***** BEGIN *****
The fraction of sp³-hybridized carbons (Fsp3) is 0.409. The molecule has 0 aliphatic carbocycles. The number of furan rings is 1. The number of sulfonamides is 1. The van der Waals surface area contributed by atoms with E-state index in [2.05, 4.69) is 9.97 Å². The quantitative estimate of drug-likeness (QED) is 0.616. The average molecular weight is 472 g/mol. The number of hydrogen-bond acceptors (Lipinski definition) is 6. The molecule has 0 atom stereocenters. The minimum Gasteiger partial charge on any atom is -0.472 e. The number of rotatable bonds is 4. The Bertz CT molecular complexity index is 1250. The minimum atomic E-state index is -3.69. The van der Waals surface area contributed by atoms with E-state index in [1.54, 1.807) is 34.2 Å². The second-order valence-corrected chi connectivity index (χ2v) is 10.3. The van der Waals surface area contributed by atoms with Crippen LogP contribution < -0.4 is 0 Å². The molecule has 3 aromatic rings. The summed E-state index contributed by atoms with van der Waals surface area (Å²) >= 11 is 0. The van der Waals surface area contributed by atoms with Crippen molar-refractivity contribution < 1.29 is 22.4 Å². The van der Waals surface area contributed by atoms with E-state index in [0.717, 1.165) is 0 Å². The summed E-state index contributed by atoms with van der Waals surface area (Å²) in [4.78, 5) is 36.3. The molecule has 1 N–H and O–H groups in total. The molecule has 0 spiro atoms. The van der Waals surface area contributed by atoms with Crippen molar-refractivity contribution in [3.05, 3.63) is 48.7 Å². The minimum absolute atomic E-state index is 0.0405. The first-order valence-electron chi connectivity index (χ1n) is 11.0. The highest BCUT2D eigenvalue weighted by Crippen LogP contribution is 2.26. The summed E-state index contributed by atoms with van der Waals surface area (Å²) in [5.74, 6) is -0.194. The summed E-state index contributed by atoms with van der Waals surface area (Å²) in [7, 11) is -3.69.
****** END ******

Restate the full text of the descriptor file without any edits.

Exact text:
The fraction of sp³-hybridized carbons (Fsp3) is 0.409. The molecule has 0 aliphatic carbocycles. The number of furan rings is 1. The number of sulfonamides is 1. The van der Waals surface area contributed by atoms with E-state index in [2.05, 4.69) is 9.97 Å². The quantitative estimate of drug-likeness (QED) is 0.616. The average molecular weight is 472 g/mol. The number of hydrogen-bond acceptors (Lipinski definition) is 6. The molecule has 0 atom stereocenters. The minimum Gasteiger partial charge on any atom is -0.472 e. The number of rotatable bonds is 4. The Bertz CT molecular complexity index is 1250. The minimum atomic E-state index is -3.69. The van der Waals surface area contributed by atoms with E-state index in [1.54, 1.807) is 34.2 Å². The second-order valence-corrected chi connectivity index (χ2v) is 10.3. The van der Waals surface area contributed by atoms with Crippen LogP contribution < -0.4 is 0 Å². The molecule has 3 aromatic rings. The summed E-state index contributed by atoms with van der Waals surface area (Å²) >= 11 is 0. The van der Waals surface area contributed by atoms with Crippen molar-refractivity contribution < 1.29 is 22.4 Å². The van der Waals surface area contributed by atoms with E-state index in [0.717, 1.165) is 0 Å². The summed E-state index contributed by atoms with van der Waals surface area (Å²) in [4.78, 5) is 36.3. The molecule has 1 N–H and O–H groups in total. The molecule has 0 spiro atoms. The van der Waals surface area contributed by atoms with Crippen molar-refractivity contribution in [3.05, 3.63) is 48.7 Å². The minimum absolute atomic E-state index is 0.0405. The first-order valence-electron chi connectivity index (χ1n) is 11.0. The highest BCUT2D eigenvalue weighted by Crippen LogP contribution is 2.26. The summed E-state index contributed by atoms with van der Waals surface area (Å²) in [5.74, 6) is -0.194. The summed E-state index contributed by atoms with van der Waals surface area (Å²) in [7, 11) is -3.69.